Issues such as these aren’t limited to signal processing and waveform data such as ECGs. Similar issues are encountered in assessments of imaging data. For example, it would be highly desirable to be able to take a picture of a nevus (a birthmark or mole) and use it to assess the nevus’ malignant potential. Many companies have tried and failed to do this well. Again, the prior predictive value is affected if used in a general population at low risk.

In this case, there is another complication: a dermatologist examining a patient doesn’t look at just one nevus; he or she looks at all of them. They may number in the hundreds. The phenotype of overall mole pattern matters a lot, but a single photo can’t possibly show that pattern. So, due to these two phenomena, the false-positive rate for malignant moles detected using AI can be overwhelming.

AI is most helpful when it can detect uncommon phenomena and avoid oversignaling. Such opportunities for AI are still limited.

Disappointing findings

Just as it is in pharmacogenomics, the next hurdle for AI is impact. For example, if AI technology increases the certainty of a diagnosis by only two points, such a change won’t matter enough to make a clinical difference. Moreover, the success of interventions based on such diagnostic cues has been limited.

For example, the inadequacy of strategic data analyses was demonstrated in a recent randomized trial that was used to evaluate whether a “hot spotters” program had succeeded in reducing healthcare costs. In this program, a team of doctors, nurses, and social workers in Camden, NJ, relied on data analyses to provide targeted care management for “super utilizers,” that is, patients with complex social and medical needs.

An early study indicated that hospital readmissions had been reduced by nearly 40%. However, the randomized trial revealed that comparable reductions in rehospitalization rates were obtained with patients who were not part of the program. It also appeared that a sort of regression to the mean was at play, one in which patients with high medical costs tend to see their expenses decline over time, whether or not targeted care is implemented. Ultimately, the goal to reduce medical costs was not met.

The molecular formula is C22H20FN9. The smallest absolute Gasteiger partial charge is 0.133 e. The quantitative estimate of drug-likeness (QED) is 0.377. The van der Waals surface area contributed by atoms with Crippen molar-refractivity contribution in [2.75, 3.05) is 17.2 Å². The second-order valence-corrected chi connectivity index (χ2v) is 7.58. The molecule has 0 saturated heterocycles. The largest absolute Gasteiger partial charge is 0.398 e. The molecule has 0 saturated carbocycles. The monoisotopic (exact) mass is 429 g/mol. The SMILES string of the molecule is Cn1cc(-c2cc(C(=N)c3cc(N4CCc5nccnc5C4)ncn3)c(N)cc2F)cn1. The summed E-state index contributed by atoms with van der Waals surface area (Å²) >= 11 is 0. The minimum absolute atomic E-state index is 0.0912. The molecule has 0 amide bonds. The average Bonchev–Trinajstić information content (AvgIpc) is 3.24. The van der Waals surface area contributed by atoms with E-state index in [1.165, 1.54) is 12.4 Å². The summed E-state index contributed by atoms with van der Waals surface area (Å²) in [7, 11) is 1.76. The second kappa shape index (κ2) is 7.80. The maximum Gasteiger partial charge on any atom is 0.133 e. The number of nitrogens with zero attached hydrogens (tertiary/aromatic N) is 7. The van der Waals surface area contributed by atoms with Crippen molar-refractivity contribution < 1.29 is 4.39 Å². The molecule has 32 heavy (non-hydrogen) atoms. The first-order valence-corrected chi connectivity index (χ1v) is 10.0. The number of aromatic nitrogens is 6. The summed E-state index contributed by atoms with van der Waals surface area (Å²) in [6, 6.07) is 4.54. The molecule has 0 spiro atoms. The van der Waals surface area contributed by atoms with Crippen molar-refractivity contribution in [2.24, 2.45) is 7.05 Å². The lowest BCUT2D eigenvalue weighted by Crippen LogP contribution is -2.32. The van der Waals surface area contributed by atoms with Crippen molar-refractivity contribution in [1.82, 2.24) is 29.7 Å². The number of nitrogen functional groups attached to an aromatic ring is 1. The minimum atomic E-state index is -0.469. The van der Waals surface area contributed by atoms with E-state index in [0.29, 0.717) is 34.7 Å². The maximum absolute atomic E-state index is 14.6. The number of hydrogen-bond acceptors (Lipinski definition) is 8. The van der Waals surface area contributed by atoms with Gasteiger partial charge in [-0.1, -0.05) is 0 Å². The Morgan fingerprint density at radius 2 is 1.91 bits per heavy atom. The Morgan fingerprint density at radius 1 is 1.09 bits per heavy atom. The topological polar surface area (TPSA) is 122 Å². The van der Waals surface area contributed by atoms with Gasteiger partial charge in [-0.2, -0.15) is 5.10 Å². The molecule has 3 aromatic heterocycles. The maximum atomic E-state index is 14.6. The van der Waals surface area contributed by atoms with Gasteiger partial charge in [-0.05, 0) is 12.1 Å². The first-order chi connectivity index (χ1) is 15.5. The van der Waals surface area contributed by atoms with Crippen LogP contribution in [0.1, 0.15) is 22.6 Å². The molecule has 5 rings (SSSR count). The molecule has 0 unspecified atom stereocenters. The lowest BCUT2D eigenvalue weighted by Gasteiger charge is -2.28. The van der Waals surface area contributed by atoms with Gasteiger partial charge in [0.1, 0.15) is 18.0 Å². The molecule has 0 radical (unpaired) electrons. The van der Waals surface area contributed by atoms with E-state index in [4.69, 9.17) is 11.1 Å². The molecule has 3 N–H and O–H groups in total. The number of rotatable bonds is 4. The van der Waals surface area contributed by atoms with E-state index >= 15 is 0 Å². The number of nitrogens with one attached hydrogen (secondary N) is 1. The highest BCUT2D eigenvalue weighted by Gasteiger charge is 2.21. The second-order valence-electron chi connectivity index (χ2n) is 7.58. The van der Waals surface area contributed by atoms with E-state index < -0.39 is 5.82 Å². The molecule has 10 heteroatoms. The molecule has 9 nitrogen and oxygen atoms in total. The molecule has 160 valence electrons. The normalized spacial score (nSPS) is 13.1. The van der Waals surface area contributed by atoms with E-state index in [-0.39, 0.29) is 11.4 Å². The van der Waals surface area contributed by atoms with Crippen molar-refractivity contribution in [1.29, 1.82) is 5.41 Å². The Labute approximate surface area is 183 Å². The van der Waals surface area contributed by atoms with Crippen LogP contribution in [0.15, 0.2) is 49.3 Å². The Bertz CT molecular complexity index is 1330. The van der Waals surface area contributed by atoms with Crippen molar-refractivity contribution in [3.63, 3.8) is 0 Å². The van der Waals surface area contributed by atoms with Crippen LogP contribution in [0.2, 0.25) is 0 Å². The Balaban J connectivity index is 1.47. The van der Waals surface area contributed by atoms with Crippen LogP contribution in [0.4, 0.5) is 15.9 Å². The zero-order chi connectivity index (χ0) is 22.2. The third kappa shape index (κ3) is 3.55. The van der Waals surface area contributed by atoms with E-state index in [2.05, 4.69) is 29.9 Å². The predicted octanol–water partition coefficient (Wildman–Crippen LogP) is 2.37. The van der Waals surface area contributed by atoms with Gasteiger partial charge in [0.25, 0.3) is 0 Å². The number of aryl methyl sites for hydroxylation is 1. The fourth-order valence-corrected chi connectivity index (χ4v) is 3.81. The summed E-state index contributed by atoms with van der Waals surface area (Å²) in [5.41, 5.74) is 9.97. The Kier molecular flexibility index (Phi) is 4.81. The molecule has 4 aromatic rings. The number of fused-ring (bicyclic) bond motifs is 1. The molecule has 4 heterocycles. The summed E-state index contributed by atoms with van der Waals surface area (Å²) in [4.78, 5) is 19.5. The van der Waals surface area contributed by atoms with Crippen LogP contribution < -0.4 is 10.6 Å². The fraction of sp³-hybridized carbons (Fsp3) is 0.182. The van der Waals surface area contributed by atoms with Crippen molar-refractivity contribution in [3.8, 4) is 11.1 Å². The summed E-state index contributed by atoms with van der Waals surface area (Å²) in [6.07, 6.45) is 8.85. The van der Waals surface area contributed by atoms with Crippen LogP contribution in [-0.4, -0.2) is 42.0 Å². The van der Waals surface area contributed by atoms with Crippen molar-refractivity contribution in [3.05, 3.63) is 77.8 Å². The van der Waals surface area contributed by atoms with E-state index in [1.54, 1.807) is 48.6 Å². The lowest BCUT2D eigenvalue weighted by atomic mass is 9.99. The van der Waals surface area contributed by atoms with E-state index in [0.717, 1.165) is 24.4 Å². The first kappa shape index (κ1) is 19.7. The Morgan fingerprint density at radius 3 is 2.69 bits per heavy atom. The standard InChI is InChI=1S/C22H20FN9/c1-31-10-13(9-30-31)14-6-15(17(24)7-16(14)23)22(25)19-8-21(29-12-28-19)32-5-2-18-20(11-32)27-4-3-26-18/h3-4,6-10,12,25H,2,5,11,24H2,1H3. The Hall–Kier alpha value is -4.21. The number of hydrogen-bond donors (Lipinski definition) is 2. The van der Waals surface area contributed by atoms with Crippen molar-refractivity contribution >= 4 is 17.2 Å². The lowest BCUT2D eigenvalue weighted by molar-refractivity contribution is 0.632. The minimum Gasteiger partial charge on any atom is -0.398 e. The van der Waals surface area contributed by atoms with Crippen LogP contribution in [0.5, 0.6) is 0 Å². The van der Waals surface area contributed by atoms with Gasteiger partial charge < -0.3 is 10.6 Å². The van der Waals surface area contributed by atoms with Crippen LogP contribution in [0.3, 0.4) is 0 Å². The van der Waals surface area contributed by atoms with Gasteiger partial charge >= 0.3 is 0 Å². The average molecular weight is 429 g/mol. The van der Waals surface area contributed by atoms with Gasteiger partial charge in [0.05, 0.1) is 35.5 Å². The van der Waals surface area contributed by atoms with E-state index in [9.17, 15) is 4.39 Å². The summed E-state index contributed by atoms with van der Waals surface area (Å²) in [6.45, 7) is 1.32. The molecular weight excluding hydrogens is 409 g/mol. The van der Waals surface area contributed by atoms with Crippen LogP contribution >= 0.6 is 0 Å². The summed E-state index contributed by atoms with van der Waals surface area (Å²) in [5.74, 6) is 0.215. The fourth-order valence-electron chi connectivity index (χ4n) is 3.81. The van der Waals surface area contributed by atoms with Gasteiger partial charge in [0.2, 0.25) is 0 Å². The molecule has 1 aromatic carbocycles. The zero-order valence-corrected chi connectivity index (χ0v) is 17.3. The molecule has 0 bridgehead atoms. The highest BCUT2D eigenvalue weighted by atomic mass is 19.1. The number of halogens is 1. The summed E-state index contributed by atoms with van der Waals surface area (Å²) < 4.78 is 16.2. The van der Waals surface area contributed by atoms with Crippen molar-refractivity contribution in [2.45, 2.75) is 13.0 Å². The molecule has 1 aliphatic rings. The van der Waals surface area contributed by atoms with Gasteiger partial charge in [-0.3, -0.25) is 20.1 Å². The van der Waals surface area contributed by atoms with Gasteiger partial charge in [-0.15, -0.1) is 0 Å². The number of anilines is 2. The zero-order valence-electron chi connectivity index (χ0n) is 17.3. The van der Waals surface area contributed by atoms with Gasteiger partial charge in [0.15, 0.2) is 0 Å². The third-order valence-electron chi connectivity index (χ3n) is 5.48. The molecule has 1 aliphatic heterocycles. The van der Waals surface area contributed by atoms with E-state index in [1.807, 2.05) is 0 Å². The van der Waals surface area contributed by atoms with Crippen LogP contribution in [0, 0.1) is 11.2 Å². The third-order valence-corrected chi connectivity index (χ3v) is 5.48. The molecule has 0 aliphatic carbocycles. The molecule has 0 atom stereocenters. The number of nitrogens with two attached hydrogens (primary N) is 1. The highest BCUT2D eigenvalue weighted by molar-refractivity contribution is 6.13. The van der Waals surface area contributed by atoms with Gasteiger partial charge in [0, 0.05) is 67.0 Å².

Lastly, there is the issue of cognitive bias. There is already a body of literature around how physicians are biased to choose a suggested diagnosis and fail to consider others. AI may simply point to the most likely diagnosis for the population, but not the most likely diagnosis for that individual. AI, then, may yield an ironic outcome—a new source of error.

This is not to say that there are no potential applications for AI that could be valuable to healthcare. One area where AI may make a large impact on healthcare soon is likely not in the clinical care realm, but in healthcare operations: optimizing staff and resources in areas such as operating room scheduling and claims adjudication. Given the computing power of AI, it is also possible that AI could play a critical role in providing more objective data for largely clinical diagnoses such as endometriosis, or that it could use natural language processing to identify risks for bias in clinical decision making.

We may even see AI applications bear fruit in settings with low clinical capacity and resources. For example, AI may be able to improve cervical cancer screening in low-resource settings where pap tests that require a human expert reviewer are not available.

So, while AI will no doubt change some things in medicine—maybe even change things dramatically—it will be far less transformational than we think, or hope.


Alexa B. Kimball, MD, is the president of Physician Performance, CEO of Harvard Medical Faculty Physicians at Beth Israel Deaconess Medical Center, and a professor of dermatology at Harvard Medical School.